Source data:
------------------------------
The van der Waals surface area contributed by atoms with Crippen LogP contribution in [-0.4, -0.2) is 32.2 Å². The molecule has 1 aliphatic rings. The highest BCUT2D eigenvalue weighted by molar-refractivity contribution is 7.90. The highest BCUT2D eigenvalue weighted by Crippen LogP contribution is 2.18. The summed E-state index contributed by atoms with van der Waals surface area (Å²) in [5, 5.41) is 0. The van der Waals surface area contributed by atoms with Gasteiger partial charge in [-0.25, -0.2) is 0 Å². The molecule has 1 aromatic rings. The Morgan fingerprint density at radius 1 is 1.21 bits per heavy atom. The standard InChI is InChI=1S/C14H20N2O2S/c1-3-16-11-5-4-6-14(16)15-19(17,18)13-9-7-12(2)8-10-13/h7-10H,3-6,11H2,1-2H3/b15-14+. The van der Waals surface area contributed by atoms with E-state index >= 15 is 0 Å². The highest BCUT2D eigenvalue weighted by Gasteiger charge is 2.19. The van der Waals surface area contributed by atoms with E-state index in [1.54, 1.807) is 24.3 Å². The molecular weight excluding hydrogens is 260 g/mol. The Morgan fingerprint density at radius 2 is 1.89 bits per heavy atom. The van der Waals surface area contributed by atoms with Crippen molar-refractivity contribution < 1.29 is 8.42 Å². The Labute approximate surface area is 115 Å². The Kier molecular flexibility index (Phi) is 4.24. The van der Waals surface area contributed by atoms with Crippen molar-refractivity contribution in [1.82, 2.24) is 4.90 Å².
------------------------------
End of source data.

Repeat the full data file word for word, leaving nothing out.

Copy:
The van der Waals surface area contributed by atoms with Crippen LogP contribution in [-0.4, -0.2) is 32.2 Å². The molecule has 1 aliphatic rings. The highest BCUT2D eigenvalue weighted by molar-refractivity contribution is 7.90. The highest BCUT2D eigenvalue weighted by Crippen LogP contribution is 2.18. The summed E-state index contributed by atoms with van der Waals surface area (Å²) in [5, 5.41) is 0. The van der Waals surface area contributed by atoms with Gasteiger partial charge in [-0.25, -0.2) is 0 Å². The molecule has 1 aromatic rings. The Morgan fingerprint density at radius 1 is 1.21 bits per heavy atom. The standard InChI is InChI=1S/C14H20N2O2S/c1-3-16-11-5-4-6-14(16)15-19(17,18)13-9-7-12(2)8-10-13/h7-10H,3-6,11H2,1-2H3/b15-14+. The van der Waals surface area contributed by atoms with E-state index >= 15 is 0 Å². The highest BCUT2D eigenvalue weighted by Gasteiger charge is 2.19. The van der Waals surface area contributed by atoms with E-state index in [1.54, 1.807) is 24.3 Å². The molecular weight excluding hydrogens is 260 g/mol. The Morgan fingerprint density at radius 2 is 1.89 bits per heavy atom. The van der Waals surface area contributed by atoms with Crippen molar-refractivity contribution < 1.29 is 8.42 Å². The Labute approximate surface area is 115 Å². The Kier molecular flexibility index (Phi) is 4.24. The van der Waals surface area contributed by atoms with Crippen molar-refractivity contribution in [1.82, 2.24) is 4.90 Å².